Sunday, February 24, 2008

What Do "The Stages" Mean?

Scooter asks:
You've often mentioned Stage One leagues, Stage Two leagues, Stage Three leagues, etc. Could you define the stages, list their characteristics, and so on?
Gladly. From one of Alex Patton's books:
Back in Stage One, everybody...wildly overspent on the star hitters with no speed and spent way too much on pitching, especially starting pitching. They had never even heard of Baseball America. The winner was always someone who kept his money, knew the rookies and cleaned up from the middle rounds on.
In Stage Two, everybody tried to be that somebody. There was too much money at the end and Jackie Robinson wouldn't have earned what was expected of the rookies.
In Stage Three, the final stage, everybody knows everything. Skill is so rampant that it's a game of luck.
That's the thumbnail definition.

Because of the proliferation of information on the Internet, almost every league that exists today is a Stage Three league. There might be a handful of Roto owners who are Stage Two players, but leagues on the whole are Stage Three. The caveats Patton listed regarding Stage One are gone. We all understand the power of each and every category; if we choose to pitch a category overboard, it isn't because we don't know how to budget for it. We all know who the rookies are, or at least the ones who will be playing in the majors this year. In other words, there might be some weaker owners who don't know who Matt LaPorta is, but they all know who Jay Bruce and Colby Rasmus are.

And we don't make any of the Stage Two mistakes anymore either. Alex Rodriguez isn't going to go for $33 because someone is waiting for bargains in the middle of your auction, and Joba Chamberlain isn't going to go for $20 because he's the next best thing. Even if some owners in your league don't understand valuation as well as others, everyone has the same intuition about Chamberlain or Bruce's value and will stop at a price that mixes their risk and reward quite well. Or they're looking at the same prices in Sports Weekly that you are, and their bids are maddeningly close to yours.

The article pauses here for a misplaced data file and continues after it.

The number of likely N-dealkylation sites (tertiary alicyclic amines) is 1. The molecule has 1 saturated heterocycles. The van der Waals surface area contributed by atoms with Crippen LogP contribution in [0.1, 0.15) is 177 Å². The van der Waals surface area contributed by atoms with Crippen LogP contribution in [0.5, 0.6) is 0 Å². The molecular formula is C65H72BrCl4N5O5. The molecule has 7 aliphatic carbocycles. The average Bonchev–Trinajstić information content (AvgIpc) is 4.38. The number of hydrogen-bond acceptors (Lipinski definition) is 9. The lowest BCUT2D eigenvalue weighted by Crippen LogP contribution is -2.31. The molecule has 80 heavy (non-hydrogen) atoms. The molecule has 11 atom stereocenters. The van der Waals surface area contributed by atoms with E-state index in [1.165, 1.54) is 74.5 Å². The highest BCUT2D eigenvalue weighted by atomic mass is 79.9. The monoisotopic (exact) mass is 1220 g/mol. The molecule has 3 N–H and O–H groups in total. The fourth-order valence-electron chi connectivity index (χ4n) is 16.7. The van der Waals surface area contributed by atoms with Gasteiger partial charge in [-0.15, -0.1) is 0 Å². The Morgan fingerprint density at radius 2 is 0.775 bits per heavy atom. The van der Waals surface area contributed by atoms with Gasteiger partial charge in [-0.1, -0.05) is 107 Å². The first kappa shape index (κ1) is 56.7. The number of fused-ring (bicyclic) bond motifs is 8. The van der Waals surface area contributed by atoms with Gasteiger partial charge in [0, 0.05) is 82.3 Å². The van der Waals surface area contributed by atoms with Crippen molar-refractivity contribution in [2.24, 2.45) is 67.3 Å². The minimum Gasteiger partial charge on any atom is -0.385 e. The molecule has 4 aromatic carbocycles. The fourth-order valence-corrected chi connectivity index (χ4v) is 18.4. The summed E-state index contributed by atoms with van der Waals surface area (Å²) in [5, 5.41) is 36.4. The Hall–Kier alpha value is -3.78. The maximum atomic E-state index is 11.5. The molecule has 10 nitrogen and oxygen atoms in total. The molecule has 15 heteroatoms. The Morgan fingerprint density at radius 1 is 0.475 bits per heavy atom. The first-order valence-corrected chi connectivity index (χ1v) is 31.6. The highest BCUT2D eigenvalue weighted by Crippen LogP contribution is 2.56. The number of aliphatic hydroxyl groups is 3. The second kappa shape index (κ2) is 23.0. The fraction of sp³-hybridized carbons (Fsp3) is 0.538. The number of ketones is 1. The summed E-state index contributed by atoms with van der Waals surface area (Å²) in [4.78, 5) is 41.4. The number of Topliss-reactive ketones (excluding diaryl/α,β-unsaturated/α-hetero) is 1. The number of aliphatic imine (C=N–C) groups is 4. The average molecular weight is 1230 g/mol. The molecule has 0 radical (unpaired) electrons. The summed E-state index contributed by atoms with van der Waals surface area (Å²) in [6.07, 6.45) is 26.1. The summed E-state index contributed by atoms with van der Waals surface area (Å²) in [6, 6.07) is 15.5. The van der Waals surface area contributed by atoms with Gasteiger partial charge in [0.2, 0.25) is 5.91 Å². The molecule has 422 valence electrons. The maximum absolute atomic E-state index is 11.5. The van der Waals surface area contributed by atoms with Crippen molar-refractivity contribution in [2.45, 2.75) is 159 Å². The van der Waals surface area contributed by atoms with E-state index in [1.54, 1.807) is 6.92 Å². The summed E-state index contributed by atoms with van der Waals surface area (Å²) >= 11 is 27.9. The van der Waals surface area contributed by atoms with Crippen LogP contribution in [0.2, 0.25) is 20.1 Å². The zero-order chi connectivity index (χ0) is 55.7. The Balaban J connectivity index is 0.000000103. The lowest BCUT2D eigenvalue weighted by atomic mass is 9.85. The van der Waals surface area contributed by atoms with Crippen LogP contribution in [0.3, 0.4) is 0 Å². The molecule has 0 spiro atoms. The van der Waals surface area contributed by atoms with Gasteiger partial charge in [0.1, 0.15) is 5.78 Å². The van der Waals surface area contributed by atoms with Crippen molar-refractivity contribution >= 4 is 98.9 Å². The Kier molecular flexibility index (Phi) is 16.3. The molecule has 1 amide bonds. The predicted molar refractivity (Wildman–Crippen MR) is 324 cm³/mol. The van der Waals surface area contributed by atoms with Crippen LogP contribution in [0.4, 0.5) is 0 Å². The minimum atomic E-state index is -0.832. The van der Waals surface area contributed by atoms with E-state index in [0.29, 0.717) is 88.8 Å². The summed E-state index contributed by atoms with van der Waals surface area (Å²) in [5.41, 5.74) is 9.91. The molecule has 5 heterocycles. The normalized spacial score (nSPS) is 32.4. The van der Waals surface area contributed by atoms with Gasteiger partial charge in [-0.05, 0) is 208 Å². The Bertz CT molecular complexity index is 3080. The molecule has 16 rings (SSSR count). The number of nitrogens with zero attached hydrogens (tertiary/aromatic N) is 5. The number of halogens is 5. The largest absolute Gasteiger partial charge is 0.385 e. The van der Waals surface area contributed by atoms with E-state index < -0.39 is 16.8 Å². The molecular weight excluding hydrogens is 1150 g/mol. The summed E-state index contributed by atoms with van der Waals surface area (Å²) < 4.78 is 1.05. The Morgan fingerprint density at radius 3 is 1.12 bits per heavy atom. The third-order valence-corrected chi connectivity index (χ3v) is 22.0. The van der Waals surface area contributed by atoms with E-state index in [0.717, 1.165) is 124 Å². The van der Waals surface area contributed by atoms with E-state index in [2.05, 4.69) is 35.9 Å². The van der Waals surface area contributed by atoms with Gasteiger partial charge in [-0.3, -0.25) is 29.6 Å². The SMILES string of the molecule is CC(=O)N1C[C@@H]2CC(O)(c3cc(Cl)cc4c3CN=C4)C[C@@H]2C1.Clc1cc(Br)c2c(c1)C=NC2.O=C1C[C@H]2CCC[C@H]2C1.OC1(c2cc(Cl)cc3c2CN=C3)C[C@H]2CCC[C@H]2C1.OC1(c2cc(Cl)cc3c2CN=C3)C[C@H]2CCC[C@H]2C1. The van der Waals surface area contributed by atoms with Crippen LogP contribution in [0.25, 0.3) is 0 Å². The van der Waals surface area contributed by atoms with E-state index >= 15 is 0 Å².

Keeper leagues don't fit perfectly into the model. Higher inflation rates change the perception of values somewhat, since savvier owners don't apply inflation on a linear curve across the board. Keeper leagues also tend to pay somewhat more for rookies, since we don't want to see Bruce slip to $8 and turn into this year's Ryan Braun.

But, generally, we all have the same general idea of what to pay for a player. You and I might have a different opinion of David Wright, but our bids will be very similar. And this doesn't just apply to the superstars. Whether we're talking about Wright, Moises Alou, or Carlos Ruiz, our bid limits are all going to be very close to one another's.

And that's Stage Three in a nutshell. To get a tactical advantage, you must move beyond valuation and move toward category optimization, which I talked about in a series of posts last year.

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